2) Donald Trump’s trade war is yet another cover event for the loss of reserve status. I would note that the primary rationale for tariffs was to balance the trade deficit. The trade deficit with China has done the opposite and is continually expanding each month. This suggests much higher tariffs on China would be required to reduce the imbalance.
It must also be understood that the trade deficit with China has long been part of a larger agreement. China is one of the largest buyers of US debt in the world and has continued to utilize the dollar as the world reserve currency. If the trade war continues through this year, it is only a matter of time before China, already seeking dollar alternatives as the Fed tightens liquidity, will start using its US treasury and dollar holdings as leverage against us.
Bilateral agreements between multiple nations that cut out the dollar are being established regularly today. If China, the largest exporter/importer in the world, stops accepting the dollar as the world reserve, or if they start accepting other currencies in competition, then numerous other nations will follow their lead.
3) Finally, if the war of words between Trump and the Fed becomes something more, then this could be used by the establishment to undermine faith in US credit. If Trump seeks to shut down the Fed entirely, the globalists are handed yet another perfect distraction for the death of the dollar. I can see the headlines now – The “reset” could then be painted as a “rescue” of the global economy after the “destructive actions of populists” who “bumbled into fiscal destruction” because they were blinded by an “obsession with sovereignty” in a world that “requires centralization to survive”.
The specifics of the shift to a global currency are less clear, but again, we have hints from the globalists. The Economist suggests that the US economy will have to be taken down a few pegs, and that the IMF would step in as the arbiter of Forex markets through its SDR basket system. This plan was echoed recently by globalist Mohamed El-Erian in an article he wrote titled “New Life For The SDR?”. El-Erian also suggests that a global currency would help to combat the “rise of populism”.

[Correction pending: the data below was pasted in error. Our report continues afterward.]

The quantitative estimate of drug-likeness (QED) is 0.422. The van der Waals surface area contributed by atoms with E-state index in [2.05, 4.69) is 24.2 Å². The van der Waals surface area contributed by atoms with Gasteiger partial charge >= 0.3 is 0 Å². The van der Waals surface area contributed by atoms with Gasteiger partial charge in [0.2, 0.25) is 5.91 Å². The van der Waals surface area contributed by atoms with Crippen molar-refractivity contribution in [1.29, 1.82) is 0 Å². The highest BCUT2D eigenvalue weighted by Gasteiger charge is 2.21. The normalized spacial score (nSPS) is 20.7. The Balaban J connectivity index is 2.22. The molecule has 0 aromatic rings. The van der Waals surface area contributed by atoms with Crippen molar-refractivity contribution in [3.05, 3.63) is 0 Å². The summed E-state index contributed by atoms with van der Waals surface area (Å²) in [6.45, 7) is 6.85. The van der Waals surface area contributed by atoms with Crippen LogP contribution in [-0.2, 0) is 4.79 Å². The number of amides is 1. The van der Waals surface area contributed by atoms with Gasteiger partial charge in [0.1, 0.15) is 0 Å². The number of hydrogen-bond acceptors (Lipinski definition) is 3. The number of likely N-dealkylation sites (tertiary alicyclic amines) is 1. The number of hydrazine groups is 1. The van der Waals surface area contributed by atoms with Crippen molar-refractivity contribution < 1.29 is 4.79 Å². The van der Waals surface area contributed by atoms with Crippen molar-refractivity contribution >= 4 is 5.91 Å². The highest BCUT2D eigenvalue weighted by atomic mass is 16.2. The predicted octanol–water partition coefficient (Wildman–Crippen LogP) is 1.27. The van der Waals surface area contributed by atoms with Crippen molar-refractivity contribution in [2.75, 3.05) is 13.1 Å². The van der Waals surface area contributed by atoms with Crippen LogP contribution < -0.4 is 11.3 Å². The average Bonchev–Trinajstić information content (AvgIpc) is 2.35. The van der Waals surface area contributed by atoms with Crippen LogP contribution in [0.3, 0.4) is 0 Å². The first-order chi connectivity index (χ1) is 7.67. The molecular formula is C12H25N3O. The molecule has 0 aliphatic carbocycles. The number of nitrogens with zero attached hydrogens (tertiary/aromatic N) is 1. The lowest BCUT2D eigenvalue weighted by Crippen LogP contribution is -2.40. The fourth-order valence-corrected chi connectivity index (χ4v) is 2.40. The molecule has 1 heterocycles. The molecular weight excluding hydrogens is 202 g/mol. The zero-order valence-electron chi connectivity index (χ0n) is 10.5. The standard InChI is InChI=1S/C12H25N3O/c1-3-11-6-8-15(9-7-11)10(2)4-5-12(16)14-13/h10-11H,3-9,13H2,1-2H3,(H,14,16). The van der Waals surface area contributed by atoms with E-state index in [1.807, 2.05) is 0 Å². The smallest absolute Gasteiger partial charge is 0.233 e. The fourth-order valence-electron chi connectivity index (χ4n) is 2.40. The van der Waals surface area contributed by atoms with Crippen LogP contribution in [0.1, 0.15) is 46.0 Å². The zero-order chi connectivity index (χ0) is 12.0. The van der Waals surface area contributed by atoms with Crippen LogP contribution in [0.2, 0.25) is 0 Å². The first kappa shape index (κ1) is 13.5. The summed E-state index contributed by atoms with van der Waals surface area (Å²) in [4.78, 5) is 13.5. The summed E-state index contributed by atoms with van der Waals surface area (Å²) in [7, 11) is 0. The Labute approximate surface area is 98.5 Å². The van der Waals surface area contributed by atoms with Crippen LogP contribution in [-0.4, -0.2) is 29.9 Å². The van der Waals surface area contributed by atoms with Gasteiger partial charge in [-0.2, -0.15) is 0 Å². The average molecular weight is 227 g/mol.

The Economist notes that the SDR would only act as a “bridge” to the new global currency. Paper currencies would still exist for a time, but they would be pegged to the SDR exchange rates. Currently, the dollar is only worth around .71 SDRs. In the event of the loss of world reserve status, expect this exchange rate to drop significantly.
I predict according to the current pace of the trade war, Fed liquidity tightening and de-dollarization that threats to the dollar’s world reserve status will hit the mainstream by 2020. The process of “resetting” the global monetary system would likely take at least another decade to complete. The globalist preoccupation with their “Agenda 2030” sustainable development initiatives suggests a decade-long timeline.
Without ample resistance, the introduction of the cashless society will be presented as a natural and even “heroic” response by the globalists to save humanity from the “selfishness” of destructive nationalists. They will strut across the world stage as if they are saviors, rather than the villains they really are.
Brandon Smith writes for Alt-Market, where this article originally appeared.